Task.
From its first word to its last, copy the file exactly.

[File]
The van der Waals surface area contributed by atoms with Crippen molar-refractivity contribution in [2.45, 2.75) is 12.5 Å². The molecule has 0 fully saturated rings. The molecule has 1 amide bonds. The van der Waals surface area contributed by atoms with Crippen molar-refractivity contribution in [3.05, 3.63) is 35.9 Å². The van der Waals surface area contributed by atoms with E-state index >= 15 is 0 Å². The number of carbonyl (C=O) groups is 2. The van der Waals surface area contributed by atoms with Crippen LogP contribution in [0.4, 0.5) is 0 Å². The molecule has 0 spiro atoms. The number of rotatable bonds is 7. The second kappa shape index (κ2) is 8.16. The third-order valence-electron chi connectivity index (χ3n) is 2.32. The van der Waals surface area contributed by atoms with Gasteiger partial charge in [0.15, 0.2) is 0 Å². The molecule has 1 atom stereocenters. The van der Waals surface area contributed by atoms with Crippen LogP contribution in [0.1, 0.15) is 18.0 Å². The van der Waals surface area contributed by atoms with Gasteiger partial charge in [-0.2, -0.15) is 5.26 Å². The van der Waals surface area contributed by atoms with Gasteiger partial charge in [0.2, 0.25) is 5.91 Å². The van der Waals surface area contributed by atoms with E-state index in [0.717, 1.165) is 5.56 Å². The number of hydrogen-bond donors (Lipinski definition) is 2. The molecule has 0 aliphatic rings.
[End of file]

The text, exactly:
The van der Waals surface area contributed by atoms with Crippen molar-refractivity contribution in [2.45, 2.75) is 12.5 Å². The molecule has 0 fully saturated rings. The molecule has 1 amide bonds. The van der Waals surface area contributed by atoms with Crippen molar-refractivity contribution in [3.05, 3.63) is 35.9 Å². The van der Waals surface area contributed by atoms with E-state index >= 15 is 0 Å². The number of carbonyl (C=O) groups is 2. The van der Waals surface area contributed by atoms with Crippen LogP contribution in [0.4, 0.5) is 0 Å². The molecule has 0 spiro atoms. The number of rotatable bonds is 7. The second kappa shape index (κ2) is 8.16. The third-order valence-electron chi connectivity index (χ3n) is 2.32. The van der Waals surface area contributed by atoms with Gasteiger partial charge in [0.15, 0.2) is 0 Å². The molecule has 1 atom stereocenters. The van der Waals surface area contributed by atoms with Crippen LogP contribution in [0.1, 0.15) is 18.0 Å². The van der Waals surface area contributed by atoms with Gasteiger partial charge in [-0.2, -0.15) is 5.26 Å². The van der Waals surface area contributed by atoms with Gasteiger partial charge in [0.2, 0.25) is 5.91 Å². The van der Waals surface area contributed by atoms with E-state index in [0.717, 1.165) is 5.56 Å². The number of hydrogen-bond donors (Lipinski definition) is 2. The molecule has 0 aliphatic rings.